Arthur Godfrey, a radio and television broadcast pioneer who changed the stilted, formal speaking pattern of American announcers by adopting a casual, folksy tone on the air, along with jokes and spontaneous musical interludes, often had fun when reading commercials, ad libbing and usually paying no attention to the script.
In a particularly famous incident, Godfrey began a commercial spot by saying, “I HATE this product,” and continued on in this vein, segueing eventually into an endorsement of this awful thing, which turned out to be Bayer aspirin. And he didn’t really “hate” the product; his bit was to point out that he hated the idea that people needed it, that there was pain and suffering that only aspirin could relieve.
It was a silly if novel way to approach his job, but there is truth to be found in this tiny bit of nonsense from the early days of broadcast media.
We at REACH would like to thank each of you for participating in REACH Awareness Week. And yes, we wish there was no need for our organization, that in a country as affluent and rich with resources as ours no one would need to sleep in a car, or in a doorway, or even in a shelter.
But there is a need, and it’s growing. So, again, you have our gratitude.
And our mission was not really to draw attention to the work we at REACH and many organizations do to try to help the least among us, the hungry and homeless, the victims of abuse, the children who are denied childhoods and instead face danger and the unknown every day. It was to draw attention to them.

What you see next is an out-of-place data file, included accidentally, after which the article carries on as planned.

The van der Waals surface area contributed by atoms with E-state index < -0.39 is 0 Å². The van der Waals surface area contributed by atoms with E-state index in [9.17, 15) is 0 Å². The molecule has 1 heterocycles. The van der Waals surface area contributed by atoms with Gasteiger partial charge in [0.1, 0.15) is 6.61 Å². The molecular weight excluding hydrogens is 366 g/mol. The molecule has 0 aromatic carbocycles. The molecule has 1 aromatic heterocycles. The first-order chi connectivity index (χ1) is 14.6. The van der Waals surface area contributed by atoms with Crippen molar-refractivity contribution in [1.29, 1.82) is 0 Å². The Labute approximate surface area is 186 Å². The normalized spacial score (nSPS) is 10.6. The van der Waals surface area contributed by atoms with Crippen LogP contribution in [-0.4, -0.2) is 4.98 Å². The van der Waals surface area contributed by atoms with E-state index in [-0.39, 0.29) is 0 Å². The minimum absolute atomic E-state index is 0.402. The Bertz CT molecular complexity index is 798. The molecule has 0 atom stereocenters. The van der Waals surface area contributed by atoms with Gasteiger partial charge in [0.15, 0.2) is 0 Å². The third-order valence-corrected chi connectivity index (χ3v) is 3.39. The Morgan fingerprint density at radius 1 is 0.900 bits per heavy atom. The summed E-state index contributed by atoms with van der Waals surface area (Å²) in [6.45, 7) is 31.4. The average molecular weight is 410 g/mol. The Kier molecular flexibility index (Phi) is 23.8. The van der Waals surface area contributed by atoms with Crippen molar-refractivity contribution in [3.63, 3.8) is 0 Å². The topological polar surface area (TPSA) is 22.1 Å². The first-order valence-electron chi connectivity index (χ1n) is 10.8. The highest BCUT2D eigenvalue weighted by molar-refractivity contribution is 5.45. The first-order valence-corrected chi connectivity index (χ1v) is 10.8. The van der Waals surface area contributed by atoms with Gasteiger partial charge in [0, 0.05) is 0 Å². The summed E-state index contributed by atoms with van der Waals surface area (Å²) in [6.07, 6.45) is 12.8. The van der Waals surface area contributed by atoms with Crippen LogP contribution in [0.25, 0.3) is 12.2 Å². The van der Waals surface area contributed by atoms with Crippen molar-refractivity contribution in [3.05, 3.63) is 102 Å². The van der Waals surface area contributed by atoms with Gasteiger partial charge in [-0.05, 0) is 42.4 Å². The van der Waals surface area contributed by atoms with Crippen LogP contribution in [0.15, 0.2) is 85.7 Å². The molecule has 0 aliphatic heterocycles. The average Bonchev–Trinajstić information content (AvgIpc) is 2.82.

For in a bizarre but very understandable way, they are invisible. Like landmarks, street signs, statues, and shops, we pass by every day and pay no attention, until human beings suffer in front of us and we don’t see them.
It’s understandable because if we see them, if we acknowledge their pain that needs more than just an aspirin, most of us would feel compelled to help. And we don’t know how. So we look away, and eventually develop a blind spot that allows us to go about our business without having to imagine a very specific kind of horror.
So our hope is that if Reach Awareness Week did anything, it improved your vision. It allowed you to see. It drew your attention, and your attention is what is needed.
“No one is useless in this world who lightens the burdens of another,” said Charles Dickens.
“When we give cheerfully and accept gratefully, everyone is blessed,” said Maya Angelou.
“No one has ever become poor by giving,” wrote Anne Frank.
And, perhaps most importantly, “Never doubt that a small group of thoughtful, committed citizens can change the world; indeed, it's the only thing that ever has,” said Margaret Mead.
Never doubt that you can change the world, and the world becomes changeable, bit by bit, person by person, life by life.
Because these are not statues. And now, we hope, more of us will understand that.
And if a small group can change the world, let’s get a bigger group and see what happens.
Again, we’re grateful for your support, for your comments, for your visits to this site and our social media presence. We’re grateful that you’ve chosen to help us help. We need you.
And if and when the day comes that REACH closes its doors, no longer necessary in a community that values each of its citizens?
We will be grateful then. Especially then.